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dc.contributor.authorGiosa, Justne Lauren 13:41:36 (GMT) 13:41:36 (GMT)
dc.description.abstractIntroduction The demand for home care services in Canada is on the rise, as older adults wish to remain in their own homes as long as possible and deinstitutionalization of care continues to promise significant savings to the system (Better Home Care, 2016, p. 90). The provision of home care services to the older population is complicated by their increased likelihood to have two or more chronic health conditions and tendency to require care from multiple providers to meet their often complex physical, functional, social, cognitive and psychosocial needs (Health Council of Canada, 2012; Statistics Canada, 2015). In Ontario, home care service allocation, care planning and care delivery are further fragmented as a result of the multi-layered and complex funding and coordination model that exists across the province (Health Quality Ontario, 2012; Local Health Integration Networks, 2014a). More integrated care planning at the point-of-care has the potential to improve the delivery and experience of person- and family-centred geriatric home care (Harvey, Dollard, Marshall, & Mittinty, 2018). This study aimed to develop an implementation framework for a new integrated geriatric care planning approach, at the point-of-care in home care. Key objectives included: a) to investigate the geriatric assessment practices of point-of-care providers; b) to collect ideas from older adults and their family/friend caregivers for improving person-and family-centred goal-setting; and c) to co-design solutions for more integrated geriatric care planning with older adults, their family/friend caregivers and point-of-care providers. Methods The Medical Research Council (MRC) Framework for Developing Complex Interventions and the Co-creating Knowledge Translation Framework guided this study (Craig et al., 2013; Powell et al., 2013). A sequential transformative mixed methods design from a pragmatic theoretical lens was applied, using an ideology of collective creativity to meaningfully engage older adults, their family/friend caregivers, and point-of-care providers (Creswell, Clark, Gutmann, & Hanson, 2003; Feilzer, 2010; Sanders & Stappers, 2008; Sanders & Stappers, 2012). Phase one data collection involved scoping the literature, clinical expert key informant interviews (N = 7) and a web-based survey of point-of-care providers (N = 350). Phase two data collection involved solutions-focused key informant interviews with older adults and their family/friend caregivers (N = 25). Quantitative data analysis involved psychometric testing and descriptive statistics. Qualitative data analysis involved inductive and deductive coding techniques and framework analysis (Gale, Heath, Cameron, Rashid, & Redwood, 2013; Lofland, Snow, Anderson, & Lofland, 2006). The data were brought together as an implementation framework during the interpretation phase of this research through a co-design workshop with older adults, their family/friend caregivers and point-of-care providers (N = 19). Results A new survey for assessing geriatric care assessment practices (G-CAP survey) was developed and demonstrated acceptable test-retest reliability (M ICC = 0.58; M kappa = 0.63), discriminative (M t = 3.0; M p = 0.01) and divergent/convergent (M r= |0.39|) construct validity for use with point-of-care nurses, occupational therapists and physiotherapists in home care. Survey data revealed that point-of-care providers use their observation and interview skills (M = 4.50 on a 5 point scale where 1= never and 5= often-always) far more often than standardized assessment tools for client assessment (M = 1.72) and rarely share assessment data with or receive assessment from other providers (M =3.75; M =3.46). Interview data indicated that older adults and their family/friend caregivers want to be engaged in conversations about their goals in relation to their daily lives, personal background and medical history. An implementation framework for integrated geriatric care planning at the point-of-care emerged, involving three key influencing factors: 1) inclusive assessment practices; 2) dialogue-based goal-setting; and 3) flexible communication strategies. Conclusions Integrated care planning for service allocation and point-of-care delivery in geriatric home care would be better supported by assessment, goal-setting and communication practices that equally address the information needs and person- and family-centred care experiences desired by older adults, their family/friend caregivers and point-of-care providers in order to promote virtual home care teams. Future research should focus on prototyping strategies, technology, tools and evaluation criteria and measures to operationalize the implementation framework.en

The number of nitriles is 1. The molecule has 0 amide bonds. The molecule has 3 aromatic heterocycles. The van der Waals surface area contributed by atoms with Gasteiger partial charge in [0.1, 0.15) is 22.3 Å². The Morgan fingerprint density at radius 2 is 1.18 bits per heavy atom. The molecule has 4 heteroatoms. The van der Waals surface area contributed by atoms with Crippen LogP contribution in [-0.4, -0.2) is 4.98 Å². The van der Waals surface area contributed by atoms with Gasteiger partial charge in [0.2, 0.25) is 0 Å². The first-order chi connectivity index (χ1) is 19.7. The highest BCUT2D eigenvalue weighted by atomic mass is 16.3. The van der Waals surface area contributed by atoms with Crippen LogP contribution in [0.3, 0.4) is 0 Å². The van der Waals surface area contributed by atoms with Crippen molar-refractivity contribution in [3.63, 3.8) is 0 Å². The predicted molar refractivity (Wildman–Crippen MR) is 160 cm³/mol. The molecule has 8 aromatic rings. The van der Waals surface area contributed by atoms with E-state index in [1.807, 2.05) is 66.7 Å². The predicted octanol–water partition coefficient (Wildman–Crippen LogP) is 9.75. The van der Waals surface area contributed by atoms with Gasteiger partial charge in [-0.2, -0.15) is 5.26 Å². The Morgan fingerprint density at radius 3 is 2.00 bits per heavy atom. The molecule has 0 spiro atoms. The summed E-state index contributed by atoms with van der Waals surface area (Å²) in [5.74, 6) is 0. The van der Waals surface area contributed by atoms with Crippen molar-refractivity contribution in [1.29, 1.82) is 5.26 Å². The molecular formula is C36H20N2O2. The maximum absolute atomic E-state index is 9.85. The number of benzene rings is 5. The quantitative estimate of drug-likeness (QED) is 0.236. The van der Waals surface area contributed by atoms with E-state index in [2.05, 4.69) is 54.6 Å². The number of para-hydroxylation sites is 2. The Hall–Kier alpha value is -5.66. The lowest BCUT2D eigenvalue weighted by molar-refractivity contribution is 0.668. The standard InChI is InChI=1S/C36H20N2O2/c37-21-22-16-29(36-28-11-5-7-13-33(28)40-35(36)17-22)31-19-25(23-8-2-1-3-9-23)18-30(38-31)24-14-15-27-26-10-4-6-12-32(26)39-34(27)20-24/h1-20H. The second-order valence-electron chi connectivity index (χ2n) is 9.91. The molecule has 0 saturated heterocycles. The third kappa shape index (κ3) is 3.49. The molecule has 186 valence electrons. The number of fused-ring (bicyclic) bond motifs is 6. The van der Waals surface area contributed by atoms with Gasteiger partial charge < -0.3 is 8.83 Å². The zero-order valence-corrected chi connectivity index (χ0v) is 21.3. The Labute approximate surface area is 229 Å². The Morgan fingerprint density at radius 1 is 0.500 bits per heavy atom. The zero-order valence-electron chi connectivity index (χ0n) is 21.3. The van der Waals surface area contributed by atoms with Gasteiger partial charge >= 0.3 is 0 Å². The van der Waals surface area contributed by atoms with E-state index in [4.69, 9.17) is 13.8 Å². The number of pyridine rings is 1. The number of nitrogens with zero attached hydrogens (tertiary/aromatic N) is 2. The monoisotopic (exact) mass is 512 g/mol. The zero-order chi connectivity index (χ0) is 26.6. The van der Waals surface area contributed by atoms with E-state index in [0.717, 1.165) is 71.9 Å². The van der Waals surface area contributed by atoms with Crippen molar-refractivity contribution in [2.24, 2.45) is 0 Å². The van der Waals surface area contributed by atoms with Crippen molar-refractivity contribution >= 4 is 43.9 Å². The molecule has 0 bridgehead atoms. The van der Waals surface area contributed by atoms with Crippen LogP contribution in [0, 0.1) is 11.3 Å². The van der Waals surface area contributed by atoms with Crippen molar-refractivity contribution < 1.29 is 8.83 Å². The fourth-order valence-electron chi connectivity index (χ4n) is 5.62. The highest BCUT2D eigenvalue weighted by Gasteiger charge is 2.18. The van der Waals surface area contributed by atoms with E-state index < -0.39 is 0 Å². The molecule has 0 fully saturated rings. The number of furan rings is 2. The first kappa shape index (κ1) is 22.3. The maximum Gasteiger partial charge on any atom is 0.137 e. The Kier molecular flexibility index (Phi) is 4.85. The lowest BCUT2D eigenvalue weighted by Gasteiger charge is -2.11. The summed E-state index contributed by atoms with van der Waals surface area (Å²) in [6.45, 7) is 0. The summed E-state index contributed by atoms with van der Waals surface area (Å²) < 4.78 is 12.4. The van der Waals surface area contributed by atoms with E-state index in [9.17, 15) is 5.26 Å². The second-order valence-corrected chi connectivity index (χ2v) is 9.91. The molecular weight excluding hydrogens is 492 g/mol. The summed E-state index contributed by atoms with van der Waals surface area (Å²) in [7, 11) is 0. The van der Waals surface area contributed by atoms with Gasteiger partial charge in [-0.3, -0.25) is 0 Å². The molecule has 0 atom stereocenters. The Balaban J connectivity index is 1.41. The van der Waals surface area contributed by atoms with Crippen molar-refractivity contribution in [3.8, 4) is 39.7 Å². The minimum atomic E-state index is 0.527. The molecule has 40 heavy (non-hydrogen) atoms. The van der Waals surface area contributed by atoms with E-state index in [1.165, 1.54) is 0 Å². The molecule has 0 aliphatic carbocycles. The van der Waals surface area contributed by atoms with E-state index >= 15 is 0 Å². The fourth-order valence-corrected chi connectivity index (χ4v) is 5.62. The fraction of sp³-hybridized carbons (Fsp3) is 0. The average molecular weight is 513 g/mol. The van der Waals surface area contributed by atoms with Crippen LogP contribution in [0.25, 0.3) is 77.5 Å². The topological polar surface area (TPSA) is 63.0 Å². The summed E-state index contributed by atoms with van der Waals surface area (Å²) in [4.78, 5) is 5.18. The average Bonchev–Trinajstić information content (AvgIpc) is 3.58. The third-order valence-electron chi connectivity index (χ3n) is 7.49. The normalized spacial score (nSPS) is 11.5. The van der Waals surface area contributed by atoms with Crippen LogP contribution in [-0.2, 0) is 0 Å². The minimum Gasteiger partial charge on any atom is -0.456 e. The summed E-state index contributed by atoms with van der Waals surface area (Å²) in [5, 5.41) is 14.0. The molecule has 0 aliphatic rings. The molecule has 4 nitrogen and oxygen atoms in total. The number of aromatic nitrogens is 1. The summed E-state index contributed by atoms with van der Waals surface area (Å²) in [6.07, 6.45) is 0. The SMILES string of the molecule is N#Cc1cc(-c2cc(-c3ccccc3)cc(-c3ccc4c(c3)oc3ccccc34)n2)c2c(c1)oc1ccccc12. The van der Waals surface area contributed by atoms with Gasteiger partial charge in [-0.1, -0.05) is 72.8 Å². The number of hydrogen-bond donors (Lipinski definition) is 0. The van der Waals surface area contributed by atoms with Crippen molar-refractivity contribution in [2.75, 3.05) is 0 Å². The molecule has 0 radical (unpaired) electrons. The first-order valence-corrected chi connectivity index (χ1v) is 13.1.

dc.publisherUniversity of Waterlooen
dc.subjecthome careen
dc.subjectolder adulten
dc.subjectcare planningen
dc.subjectintegrated careen
dc.subjectmixed methodsen
dc.subjectco designen
dc.titleDeveloping an integrated geriatric care planning approach in home careen
dc.typeDoctoral Thesisen
dc.pendingfalse of Public Health and Health Systemsen Health and Health Systemsen of Waterlooen
uws-etd.degreeDoctor of Philosophyen
uws.contributor.advisorStolee, Paul
uws.contributor.affiliation1Faculty of Applied Health Sciencesen

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